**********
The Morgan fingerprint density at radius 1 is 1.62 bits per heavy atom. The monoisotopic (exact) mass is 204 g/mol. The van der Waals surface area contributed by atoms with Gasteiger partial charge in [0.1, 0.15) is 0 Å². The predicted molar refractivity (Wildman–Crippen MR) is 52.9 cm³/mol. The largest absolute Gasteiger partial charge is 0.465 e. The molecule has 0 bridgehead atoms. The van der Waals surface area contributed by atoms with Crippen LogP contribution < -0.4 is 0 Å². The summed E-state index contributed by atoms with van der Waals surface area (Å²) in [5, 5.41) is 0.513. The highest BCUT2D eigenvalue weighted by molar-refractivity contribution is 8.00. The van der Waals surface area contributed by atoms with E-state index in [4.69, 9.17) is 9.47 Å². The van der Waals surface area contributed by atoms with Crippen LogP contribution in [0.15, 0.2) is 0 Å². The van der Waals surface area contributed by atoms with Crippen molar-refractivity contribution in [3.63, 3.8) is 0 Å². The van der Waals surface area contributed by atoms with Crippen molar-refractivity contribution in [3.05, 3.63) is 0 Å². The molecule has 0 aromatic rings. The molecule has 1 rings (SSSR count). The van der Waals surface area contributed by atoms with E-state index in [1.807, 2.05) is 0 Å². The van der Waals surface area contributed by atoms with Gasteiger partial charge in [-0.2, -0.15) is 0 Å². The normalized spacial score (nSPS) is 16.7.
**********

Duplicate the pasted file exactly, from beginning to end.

The Morgan fingerprint density at radius 1 is 1.62 bits per heavy atom. The monoisotopic (exact) mass is 204 g/mol. The van der Waals surface area contributed by atoms with Gasteiger partial charge in [0.1, 0.15) is 0 Å². The predicted molar refractivity (Wildman–Crippen MR) is 52.9 cm³/mol. The largest absolute Gasteiger partial charge is 0.465 e. The molecule has 0 bridgehead atoms. The van der Waals surface area contributed by atoms with Crippen LogP contribution < -0.4 is 0 Å². The summed E-state index contributed by atoms with van der Waals surface area (Å²) in [5, 5.41) is 0.513. The highest BCUT2D eigenvalue weighted by molar-refractivity contribution is 8.00. The van der Waals surface area contributed by atoms with E-state index in [4.69, 9.17) is 9.47 Å². The van der Waals surface area contributed by atoms with Crippen LogP contribution in [0.15, 0.2) is 0 Å². The van der Waals surface area contributed by atoms with Crippen molar-refractivity contribution in [3.63, 3.8) is 0 Å². The van der Waals surface area contributed by atoms with Crippen molar-refractivity contribution in [3.05, 3.63) is 0 Å². The molecule has 0 aromatic rings. The molecule has 1 rings (SSSR count). The van der Waals surface area contributed by atoms with E-state index in [1.807, 2.05) is 0 Å². The van der Waals surface area contributed by atoms with Gasteiger partial charge in [-0.2, -0.15) is 0 Å². The normalized spacial score (nSPS) is 16.7.